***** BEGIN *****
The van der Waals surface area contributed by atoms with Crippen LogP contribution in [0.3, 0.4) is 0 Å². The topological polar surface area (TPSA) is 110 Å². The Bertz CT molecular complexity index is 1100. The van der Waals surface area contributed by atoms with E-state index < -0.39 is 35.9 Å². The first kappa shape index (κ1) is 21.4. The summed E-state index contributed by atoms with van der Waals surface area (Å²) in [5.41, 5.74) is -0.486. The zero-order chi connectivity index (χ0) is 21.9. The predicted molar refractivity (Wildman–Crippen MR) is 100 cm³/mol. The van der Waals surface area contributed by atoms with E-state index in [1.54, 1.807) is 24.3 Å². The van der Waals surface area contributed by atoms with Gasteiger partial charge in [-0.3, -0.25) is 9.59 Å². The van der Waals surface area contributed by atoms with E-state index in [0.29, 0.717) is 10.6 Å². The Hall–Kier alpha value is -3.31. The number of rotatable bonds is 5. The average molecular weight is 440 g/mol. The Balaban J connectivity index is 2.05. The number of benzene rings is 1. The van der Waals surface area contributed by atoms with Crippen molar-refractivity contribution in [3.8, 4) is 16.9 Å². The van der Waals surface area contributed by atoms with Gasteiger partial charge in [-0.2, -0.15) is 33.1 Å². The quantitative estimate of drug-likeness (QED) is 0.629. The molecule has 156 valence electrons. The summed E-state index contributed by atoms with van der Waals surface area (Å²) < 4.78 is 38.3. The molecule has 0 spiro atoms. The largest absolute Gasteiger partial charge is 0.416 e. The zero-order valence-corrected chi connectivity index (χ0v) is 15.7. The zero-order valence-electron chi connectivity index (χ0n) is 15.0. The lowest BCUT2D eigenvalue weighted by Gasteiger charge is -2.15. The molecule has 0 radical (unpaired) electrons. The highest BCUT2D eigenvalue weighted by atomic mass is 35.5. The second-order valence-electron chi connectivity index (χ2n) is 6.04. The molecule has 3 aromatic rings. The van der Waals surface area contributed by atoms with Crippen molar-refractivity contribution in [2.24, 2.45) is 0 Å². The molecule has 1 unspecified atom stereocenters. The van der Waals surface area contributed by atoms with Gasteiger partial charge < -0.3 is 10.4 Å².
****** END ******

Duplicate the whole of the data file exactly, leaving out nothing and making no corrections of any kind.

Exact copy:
The van der Waals surface area contributed by atoms with Crippen LogP contribution in [0.3, 0.4) is 0 Å². The topological polar surface area (TPSA) is 110 Å². The Bertz CT molecular complexity index is 1100. The van der Waals surface area contributed by atoms with E-state index < -0.39 is 35.9 Å². The first kappa shape index (κ1) is 21.4. The summed E-state index contributed by atoms with van der Waals surface area (Å²) in [5.41, 5.74) is -0.486. The zero-order chi connectivity index (χ0) is 21.9. The predicted molar refractivity (Wildman–Crippen MR) is 100 cm³/mol. The van der Waals surface area contributed by atoms with E-state index in [1.54, 1.807) is 24.3 Å². The van der Waals surface area contributed by atoms with Gasteiger partial charge in [-0.3, -0.25) is 9.59 Å². The van der Waals surface area contributed by atoms with E-state index in [0.29, 0.717) is 10.6 Å². The Hall–Kier alpha value is -3.31. The number of rotatable bonds is 5. The average molecular weight is 440 g/mol. The Balaban J connectivity index is 2.05. The number of benzene rings is 1. The van der Waals surface area contributed by atoms with Crippen molar-refractivity contribution in [3.8, 4) is 16.9 Å². The van der Waals surface area contributed by atoms with Gasteiger partial charge in [-0.2, -0.15) is 33.1 Å². The quantitative estimate of drug-likeness (QED) is 0.629. The molecule has 156 valence electrons. The summed E-state index contributed by atoms with van der Waals surface area (Å²) < 4.78 is 38.3. The molecule has 0 spiro atoms. The largest absolute Gasteiger partial charge is 0.416 e. The zero-order valence-corrected chi connectivity index (χ0v) is 15.7. The zero-order valence-electron chi connectivity index (χ0n) is 15.0. The lowest BCUT2D eigenvalue weighted by Gasteiger charge is -2.15. The molecule has 0 radical (unpaired) electrons. The highest BCUT2D eigenvalue weighted by atomic mass is 35.5. The second-order valence-electron chi connectivity index (χ2n) is 6.04. The molecule has 3 aromatic rings. The van der Waals surface area contributed by atoms with Crippen molar-refractivity contribution in [2.24, 2.45) is 0 Å². The molecule has 1 unspecified atom stereocenters. The van der Waals surface area contributed by atoms with Gasteiger partial charge < -0.3 is 10.4 Å².